Actor-Writer-Director Justin Chon Reflects on his Indie film Gook Marking the 25th Anniversary of the Los Angeles Riots
PARK CITY, Utah — Filmmaker Justin Chon scored a coveted spot in the NEXT section of the 2017 Sundance Film Festival as a triple threat—the actor-writer-director behind the low-budget, indie comedy-drama Gook. With its kitchen-sink realism and cinematographer Ante Cheng’s moody, black-and-white camerawork, the filmmaker’s quasi-autobiographical film stems from his childhood memories about his father defending the family business during 1992’s Los Angeles riots following the notorious, not-guilty verdicts of the four LAPD officers involved in the 1991 beating of the late Rodney King. Chon even cast his father in a supporting role as a Korean owner of a local liquor store prominently featured in the film.
In the context of such a grim scenario, Gook could have easily been a depressing character study reflecting on the City of Angels’ urban blight erupting in a Molotov cocktail of racial tensions. But Chon’s film is anything but a downer. Drawing inspiration from Spike Lee’s 1989 classic film Do the Right Thing and Mathieu Kassovitz’s 1995 French film La Haine, Chon’s Gook draws viewers into the film’s challenging theme of a melting pot slowly coming to an explosive boil by juxtaposing moments of genuine warmth and gritty humor with bursts of pathos. The filmmaker pulls off this delicate balancing act of contrasting emotional tones by grounding the action from the conflicting points of view of realistic characters that the audience can connect with.
Rather than diving into the belly of the unruly beast of LA’s racially motivated meltdown in April of 1992, the often funny and poignant Gook immerses viewers in the periphery of the conflict, as we see a day-in-the-life of two Korean-American brothers who are struggling to keep a small, family-run, women’s shoe store from going under. Chon’s film offers a believable cross-section of Korean and African-American characters ranging from the protagonist Eli (played by Chon) and his likable brother Daniel (David So) who secretly pursues a dream of launching a career as an R&B singer to the 11-year-old African-American girl Kamilla (Simone Baker) who finds refuge hanging out at the store and becomes a surrogate, younger sister to the two brothers.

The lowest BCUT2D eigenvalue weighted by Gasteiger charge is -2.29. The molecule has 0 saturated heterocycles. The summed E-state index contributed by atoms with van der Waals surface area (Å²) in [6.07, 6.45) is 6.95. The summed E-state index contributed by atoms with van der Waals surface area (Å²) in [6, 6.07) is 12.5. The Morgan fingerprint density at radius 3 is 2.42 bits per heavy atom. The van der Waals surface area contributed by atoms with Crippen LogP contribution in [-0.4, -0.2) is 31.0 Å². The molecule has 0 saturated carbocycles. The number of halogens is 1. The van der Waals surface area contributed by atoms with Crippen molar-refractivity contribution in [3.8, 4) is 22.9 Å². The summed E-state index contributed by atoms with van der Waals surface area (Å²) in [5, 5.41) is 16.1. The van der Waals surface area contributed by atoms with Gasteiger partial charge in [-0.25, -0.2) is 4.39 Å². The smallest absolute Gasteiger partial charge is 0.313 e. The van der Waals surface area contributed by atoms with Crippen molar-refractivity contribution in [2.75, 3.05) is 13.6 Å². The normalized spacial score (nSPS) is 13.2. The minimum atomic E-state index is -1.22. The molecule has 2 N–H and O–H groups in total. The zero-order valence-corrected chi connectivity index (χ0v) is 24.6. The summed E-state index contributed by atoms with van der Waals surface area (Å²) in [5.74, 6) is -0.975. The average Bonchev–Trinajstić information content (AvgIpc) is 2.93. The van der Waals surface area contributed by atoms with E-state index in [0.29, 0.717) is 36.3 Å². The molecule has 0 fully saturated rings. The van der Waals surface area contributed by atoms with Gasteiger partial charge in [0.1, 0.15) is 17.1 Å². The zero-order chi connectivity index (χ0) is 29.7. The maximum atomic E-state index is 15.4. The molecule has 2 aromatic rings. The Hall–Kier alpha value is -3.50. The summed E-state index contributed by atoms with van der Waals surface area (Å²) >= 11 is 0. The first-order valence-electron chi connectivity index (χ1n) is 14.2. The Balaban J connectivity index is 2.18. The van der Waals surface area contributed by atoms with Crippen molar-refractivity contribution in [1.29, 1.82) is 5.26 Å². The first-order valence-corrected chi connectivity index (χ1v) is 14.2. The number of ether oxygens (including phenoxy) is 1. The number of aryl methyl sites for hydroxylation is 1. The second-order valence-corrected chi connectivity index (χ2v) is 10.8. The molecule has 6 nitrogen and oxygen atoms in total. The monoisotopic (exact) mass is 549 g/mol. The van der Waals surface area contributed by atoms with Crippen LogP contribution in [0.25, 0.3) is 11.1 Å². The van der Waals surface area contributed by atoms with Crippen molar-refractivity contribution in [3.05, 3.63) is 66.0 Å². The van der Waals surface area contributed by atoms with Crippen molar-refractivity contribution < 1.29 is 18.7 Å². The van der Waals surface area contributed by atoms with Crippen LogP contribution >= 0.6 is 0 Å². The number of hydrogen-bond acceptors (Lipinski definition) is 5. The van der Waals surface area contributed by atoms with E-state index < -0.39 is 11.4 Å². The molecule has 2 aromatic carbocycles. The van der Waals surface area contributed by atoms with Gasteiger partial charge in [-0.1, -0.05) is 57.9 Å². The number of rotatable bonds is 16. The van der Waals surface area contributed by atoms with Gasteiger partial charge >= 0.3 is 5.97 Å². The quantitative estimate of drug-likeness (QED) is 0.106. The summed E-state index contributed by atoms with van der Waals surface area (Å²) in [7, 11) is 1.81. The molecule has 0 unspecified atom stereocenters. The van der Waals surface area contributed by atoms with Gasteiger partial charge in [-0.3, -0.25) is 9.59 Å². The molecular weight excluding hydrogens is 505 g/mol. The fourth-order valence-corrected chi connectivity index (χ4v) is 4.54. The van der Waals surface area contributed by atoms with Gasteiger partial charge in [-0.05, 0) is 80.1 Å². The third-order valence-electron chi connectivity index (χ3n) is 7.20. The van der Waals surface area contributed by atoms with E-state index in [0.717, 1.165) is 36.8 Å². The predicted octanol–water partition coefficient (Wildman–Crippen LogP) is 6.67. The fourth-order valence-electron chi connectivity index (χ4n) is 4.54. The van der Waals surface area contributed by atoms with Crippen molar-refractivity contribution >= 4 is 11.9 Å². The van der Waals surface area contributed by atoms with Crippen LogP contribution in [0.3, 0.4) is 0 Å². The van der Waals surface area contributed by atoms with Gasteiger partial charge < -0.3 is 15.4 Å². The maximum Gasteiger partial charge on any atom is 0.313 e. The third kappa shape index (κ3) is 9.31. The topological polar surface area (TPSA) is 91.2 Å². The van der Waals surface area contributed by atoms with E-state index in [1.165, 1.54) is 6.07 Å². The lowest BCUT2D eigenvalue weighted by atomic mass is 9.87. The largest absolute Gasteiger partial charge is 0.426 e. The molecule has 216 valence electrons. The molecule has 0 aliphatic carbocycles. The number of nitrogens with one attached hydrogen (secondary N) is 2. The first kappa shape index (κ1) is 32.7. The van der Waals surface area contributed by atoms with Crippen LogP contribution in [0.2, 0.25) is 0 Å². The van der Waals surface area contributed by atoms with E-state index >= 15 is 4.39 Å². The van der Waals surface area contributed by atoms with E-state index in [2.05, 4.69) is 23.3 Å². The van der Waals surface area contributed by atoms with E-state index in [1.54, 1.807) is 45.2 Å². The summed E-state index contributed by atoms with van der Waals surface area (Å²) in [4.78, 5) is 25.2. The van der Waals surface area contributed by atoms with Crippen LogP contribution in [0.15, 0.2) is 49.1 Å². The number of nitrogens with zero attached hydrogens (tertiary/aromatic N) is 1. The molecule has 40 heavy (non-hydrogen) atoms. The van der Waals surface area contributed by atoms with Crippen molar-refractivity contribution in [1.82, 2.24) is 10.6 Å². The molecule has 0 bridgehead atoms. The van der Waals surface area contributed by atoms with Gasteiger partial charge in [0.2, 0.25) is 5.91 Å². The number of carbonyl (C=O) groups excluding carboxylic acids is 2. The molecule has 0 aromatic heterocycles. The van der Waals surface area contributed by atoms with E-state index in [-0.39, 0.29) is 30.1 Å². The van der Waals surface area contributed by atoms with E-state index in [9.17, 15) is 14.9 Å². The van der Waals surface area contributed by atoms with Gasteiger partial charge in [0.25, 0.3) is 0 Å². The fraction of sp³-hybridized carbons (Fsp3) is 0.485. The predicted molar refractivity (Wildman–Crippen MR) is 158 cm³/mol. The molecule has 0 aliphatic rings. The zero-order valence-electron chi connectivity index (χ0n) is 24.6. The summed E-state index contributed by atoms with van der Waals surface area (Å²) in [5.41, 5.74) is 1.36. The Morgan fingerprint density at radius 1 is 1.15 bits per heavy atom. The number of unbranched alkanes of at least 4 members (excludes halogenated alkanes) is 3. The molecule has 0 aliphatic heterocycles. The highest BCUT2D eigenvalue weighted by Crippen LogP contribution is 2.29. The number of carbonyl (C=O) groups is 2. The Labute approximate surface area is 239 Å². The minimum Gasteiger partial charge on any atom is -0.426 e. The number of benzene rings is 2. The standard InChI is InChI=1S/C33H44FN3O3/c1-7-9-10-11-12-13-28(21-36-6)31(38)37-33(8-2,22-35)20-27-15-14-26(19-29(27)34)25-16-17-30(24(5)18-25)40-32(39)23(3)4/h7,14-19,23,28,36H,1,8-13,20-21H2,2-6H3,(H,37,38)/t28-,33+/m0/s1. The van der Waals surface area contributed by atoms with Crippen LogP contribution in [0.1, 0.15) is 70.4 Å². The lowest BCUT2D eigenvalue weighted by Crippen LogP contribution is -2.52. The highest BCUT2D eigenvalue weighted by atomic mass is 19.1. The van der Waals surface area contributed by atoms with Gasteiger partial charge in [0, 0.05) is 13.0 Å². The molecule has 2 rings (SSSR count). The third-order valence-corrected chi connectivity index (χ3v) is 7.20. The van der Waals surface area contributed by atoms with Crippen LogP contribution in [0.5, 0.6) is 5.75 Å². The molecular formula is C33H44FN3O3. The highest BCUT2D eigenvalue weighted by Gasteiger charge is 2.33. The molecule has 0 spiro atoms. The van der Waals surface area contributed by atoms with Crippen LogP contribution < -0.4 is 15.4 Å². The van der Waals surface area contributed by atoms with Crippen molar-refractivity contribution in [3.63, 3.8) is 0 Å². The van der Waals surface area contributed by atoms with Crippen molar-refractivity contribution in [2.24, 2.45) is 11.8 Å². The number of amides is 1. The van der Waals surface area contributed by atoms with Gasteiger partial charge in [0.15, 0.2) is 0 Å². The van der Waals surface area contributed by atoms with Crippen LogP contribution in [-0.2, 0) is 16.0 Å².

Gook exudes an abundance of heart that more than compensates up for the film’s sparse production values. Chon’s film proudly wears its DIY credentials on its tattered sleeve since the filmmaker raised $56,272 on Kickstarter to fund the project’s post-production phase. Catching up with Chon after one of the film’s festival screenings, the 35-year-old filmmaker briefly shared his thoughts on making his low-budget passion project and what he hopes audiences will glean from this streetwise period piece chronicling one of the more tumultuous moments in America during the early 1990s.
Neil Kendricks: In terms of this particular project, where did you start? How do you make it fiction when this is something very personal?
Chon: My thing is it’s through my lens. It’s my personal experience so I wanted to get it right first. Then, build the story around that. I wanted (the film) to be inclusive and make sure everyone was represented. I only have 90 minutes, so you can’t really develop every single character. But I tried to “three-dimensionalize” as many characters as I could. That was my main focus.
NK: What was the gestation process in terms of coming up with the idea and actually writing it?
Chon: I started outlining in September (2015) and for two months wrote a first draft—November and December. And then, January through June (2016), I rewrote about seven drafts.
NK: So, this was fast.
Chon: Yes, because there are a few other LA riots movies coming out.
NK: So, you were against the clock.
Chon: Yes, and the (25th) anniversary as well.
NK: You mentioned the key visual influences like La Haine. Have you seen Killer of Sheep or any of Charles Burnett’s other works? The cinematography reminded me of that film, which is also set in LA with lower-income families and so forth.
Chon: No, but my DP (Ante Cheng) has. We did a lot of collaboration and talking about what he thought and what I thought.
NK: What do you hope people will walk out of this film with? There are different generations of viewers—people who come into this film having only heard about (the LA riots). Then, there are the folks who remember this vividly.
Chon: I want people to come out of this (film) to have conversations about everything in the film. There are a lot of things to talk about, and we lose when we don’t at least talk to each other. We can disagree, but it’s not OK to hate.